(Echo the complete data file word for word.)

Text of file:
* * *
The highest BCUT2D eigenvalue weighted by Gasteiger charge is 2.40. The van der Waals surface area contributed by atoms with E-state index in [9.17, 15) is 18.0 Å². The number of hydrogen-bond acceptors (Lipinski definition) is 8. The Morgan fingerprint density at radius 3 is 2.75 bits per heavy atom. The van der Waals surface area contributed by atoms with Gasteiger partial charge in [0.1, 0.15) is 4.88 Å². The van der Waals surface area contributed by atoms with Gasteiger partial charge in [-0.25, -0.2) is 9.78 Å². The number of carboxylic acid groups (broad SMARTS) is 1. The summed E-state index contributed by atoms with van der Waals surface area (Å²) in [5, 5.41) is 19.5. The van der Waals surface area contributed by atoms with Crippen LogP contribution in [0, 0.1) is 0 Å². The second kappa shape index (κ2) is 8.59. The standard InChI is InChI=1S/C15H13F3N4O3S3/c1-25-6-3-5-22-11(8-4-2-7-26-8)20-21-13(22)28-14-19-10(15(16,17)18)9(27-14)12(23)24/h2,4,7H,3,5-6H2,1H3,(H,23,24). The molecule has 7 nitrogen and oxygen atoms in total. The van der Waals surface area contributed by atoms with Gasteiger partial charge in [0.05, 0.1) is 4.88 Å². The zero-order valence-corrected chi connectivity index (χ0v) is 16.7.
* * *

The highest BCUT2D eigenvalue weighted by Gasteiger charge is 2.40. The van der Waals surface area contributed by atoms with E-state index in [9.17, 15) is 18.0 Å². The number of hydrogen-bond acceptors (Lipinski definition) is 8. The Morgan fingerprint density at radius 3 is 2.75 bits per heavy atom. The van der Waals surface area contributed by atoms with Gasteiger partial charge in [0.1, 0.15) is 4.88 Å². The van der Waals surface area contributed by atoms with Gasteiger partial charge in [-0.25, -0.2) is 9.78 Å². The number of carboxylic acid groups (broad SMARTS) is 1. The summed E-state index contributed by atoms with van der Waals surface area (Å²) in [5, 5.41) is 19.5. The van der Waals surface area contributed by atoms with Crippen LogP contribution in [0, 0.1) is 0 Å². The second kappa shape index (κ2) is 8.59. The standard InChI is InChI=1S/C15H13F3N4O3S3/c1-25-6-3-5-22-11(8-4-2-7-26-8)20-21-13(22)28-14-19-10(15(16,17)18)9(27-14)12(23)24/h2,4,7H,3,5-6H2,1H3,(H,23,24). The molecule has 7 nitrogen and oxygen atoms in total. The van der Waals surface area contributed by atoms with Gasteiger partial charge in [0.05, 0.1) is 4.88 Å². The zero-order valence-corrected chi connectivity index (χ0v) is 16.7.